Air date: Saturday, 27 June 2015
Guest: Eliot Cutler
Host: Steve Woods (Stevoe)
Studio Contributor: Debi Davis
Executive Producer: Emily Sullivan
Eliot Cutler has a long, storied political career. He worked for decades in Washington, DC under Senator Muskie and continued to his work in DC overseeing policies and budgets for multiple agencies. After two gubernatorial campaigns in Maine, Cutler is taking on a new project: creating a professional graduate center that will combine the UMaine Law program, the USM and UMaine Orono MBA programs, and the USM Muskie School of Public Service.
Cutler joined Stevoe recently to discuss his new endeavor, named the Maine Center for Graduate Professional Studies. The idea was sparked during one of Cutler’s speeches on education in January 2009. It then caught steam as the Chancellor of the UMaine System, Jim Page, decided to see if it was feasible. Cutler was brought on board as the CEO of the new center earlier this year. His job, until September 2016, is to create a business model, find funding, and to work out how the center would operate.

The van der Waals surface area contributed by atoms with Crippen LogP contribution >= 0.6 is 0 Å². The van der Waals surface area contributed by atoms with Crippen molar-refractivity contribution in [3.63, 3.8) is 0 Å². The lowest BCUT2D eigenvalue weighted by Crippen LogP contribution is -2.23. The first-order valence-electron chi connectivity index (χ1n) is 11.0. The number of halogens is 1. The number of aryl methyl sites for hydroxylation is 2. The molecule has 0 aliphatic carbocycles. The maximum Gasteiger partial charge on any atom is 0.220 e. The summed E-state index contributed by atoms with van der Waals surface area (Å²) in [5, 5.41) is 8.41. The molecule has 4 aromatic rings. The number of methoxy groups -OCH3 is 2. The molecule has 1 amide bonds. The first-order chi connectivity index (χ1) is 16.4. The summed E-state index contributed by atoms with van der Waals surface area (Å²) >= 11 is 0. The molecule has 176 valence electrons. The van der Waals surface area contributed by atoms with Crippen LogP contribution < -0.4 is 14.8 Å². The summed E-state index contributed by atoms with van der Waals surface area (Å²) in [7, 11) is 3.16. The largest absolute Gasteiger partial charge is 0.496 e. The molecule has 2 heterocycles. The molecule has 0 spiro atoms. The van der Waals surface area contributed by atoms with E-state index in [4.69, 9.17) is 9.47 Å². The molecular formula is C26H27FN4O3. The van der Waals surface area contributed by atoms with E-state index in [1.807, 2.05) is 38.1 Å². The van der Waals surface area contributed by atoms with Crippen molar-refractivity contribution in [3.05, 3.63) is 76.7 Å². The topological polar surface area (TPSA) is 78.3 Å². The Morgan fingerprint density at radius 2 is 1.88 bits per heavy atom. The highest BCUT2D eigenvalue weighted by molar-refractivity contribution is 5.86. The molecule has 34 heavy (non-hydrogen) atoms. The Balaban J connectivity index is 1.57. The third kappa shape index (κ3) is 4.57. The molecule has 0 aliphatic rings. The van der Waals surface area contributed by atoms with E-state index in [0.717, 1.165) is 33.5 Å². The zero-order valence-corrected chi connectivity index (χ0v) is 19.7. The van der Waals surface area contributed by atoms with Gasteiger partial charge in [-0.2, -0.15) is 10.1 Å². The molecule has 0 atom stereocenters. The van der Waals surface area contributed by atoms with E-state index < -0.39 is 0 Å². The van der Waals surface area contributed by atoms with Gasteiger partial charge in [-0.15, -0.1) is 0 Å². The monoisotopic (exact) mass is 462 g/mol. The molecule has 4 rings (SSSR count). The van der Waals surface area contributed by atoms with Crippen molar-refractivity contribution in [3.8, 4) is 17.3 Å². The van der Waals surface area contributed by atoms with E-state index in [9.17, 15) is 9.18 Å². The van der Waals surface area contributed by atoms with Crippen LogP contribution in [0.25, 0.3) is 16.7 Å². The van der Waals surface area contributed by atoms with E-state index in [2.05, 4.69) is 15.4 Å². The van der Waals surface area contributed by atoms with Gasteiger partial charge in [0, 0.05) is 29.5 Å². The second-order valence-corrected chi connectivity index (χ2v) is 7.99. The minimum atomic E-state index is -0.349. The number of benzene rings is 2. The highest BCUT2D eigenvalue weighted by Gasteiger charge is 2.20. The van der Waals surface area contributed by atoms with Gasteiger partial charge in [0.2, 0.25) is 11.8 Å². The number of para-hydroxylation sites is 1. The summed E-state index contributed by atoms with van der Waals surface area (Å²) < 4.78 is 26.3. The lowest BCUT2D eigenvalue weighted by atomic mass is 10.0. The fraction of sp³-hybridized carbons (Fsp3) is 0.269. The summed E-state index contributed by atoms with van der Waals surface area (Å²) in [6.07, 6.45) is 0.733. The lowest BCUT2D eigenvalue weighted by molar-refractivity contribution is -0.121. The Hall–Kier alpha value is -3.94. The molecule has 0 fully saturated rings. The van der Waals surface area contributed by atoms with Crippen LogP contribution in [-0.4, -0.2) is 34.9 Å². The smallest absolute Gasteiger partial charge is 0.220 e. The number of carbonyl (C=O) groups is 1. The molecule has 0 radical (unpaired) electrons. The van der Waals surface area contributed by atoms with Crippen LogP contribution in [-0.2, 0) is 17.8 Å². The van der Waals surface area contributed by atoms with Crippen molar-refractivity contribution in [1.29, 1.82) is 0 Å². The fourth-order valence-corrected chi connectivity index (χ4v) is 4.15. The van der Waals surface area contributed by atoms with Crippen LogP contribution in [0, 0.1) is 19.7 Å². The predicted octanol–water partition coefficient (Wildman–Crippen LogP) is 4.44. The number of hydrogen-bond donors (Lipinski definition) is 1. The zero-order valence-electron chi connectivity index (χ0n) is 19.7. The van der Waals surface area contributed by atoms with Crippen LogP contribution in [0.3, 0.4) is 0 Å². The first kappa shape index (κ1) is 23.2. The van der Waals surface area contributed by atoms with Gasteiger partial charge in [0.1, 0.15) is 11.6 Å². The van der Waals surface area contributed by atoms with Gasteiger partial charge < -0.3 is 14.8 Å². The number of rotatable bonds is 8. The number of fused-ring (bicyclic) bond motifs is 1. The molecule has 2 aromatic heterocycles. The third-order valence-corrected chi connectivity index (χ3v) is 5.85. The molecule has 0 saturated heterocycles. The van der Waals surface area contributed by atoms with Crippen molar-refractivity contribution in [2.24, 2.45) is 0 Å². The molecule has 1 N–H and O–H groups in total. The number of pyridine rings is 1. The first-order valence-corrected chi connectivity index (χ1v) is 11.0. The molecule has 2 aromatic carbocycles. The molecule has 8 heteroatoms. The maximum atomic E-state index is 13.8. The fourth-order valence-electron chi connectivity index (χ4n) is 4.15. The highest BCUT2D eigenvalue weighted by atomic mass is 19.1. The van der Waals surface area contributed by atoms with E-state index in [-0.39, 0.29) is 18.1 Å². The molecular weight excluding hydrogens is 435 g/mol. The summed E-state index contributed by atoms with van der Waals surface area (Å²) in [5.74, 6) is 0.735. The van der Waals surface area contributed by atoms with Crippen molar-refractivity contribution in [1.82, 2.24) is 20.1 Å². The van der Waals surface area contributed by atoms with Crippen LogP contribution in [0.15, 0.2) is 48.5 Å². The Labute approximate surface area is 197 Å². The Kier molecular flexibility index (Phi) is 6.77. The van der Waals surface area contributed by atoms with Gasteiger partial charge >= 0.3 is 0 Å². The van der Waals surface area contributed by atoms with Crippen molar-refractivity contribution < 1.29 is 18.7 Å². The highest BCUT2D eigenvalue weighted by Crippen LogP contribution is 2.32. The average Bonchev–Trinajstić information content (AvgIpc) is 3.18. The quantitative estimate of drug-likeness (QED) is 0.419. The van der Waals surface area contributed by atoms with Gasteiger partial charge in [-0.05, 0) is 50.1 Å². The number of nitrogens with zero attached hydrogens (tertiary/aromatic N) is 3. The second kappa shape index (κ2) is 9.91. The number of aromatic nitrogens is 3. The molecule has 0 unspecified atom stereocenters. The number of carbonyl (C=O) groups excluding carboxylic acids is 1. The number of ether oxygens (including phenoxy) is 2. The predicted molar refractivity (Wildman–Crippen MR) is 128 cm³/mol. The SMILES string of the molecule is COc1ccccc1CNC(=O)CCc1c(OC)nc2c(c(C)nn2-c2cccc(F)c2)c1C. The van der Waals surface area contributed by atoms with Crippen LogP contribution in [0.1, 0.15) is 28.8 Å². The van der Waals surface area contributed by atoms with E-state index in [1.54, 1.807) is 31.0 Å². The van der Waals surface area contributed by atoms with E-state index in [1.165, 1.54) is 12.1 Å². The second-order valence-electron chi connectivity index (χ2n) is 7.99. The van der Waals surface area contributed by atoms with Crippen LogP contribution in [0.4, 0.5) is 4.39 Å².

The main idea behind the graduate professional center is to give students a more well-rounded, community focused education. The schools were finding that the law graduates had little business experience and the business students had little law experience; knowledge in both areas is crucial for students to succeed in their careers. Cutler hopes the center will bring faculty and students together so they can learn from each other: students will explain their needs to the professors. Nowadays, students are more aware of what employers are looking for in potential hires, where the professors are less aware.
The schools will all work together to make education affordable and accessible to Maine students. Cutler believes that in order to increase business in our state, it has to start with well educated, well rounded, well prepared students and that is the goal of the Maine Center of Graduate Professional Studies.
The idea is still new and information is still limited, so for more information keep your finger on the pulse this fall to hear more.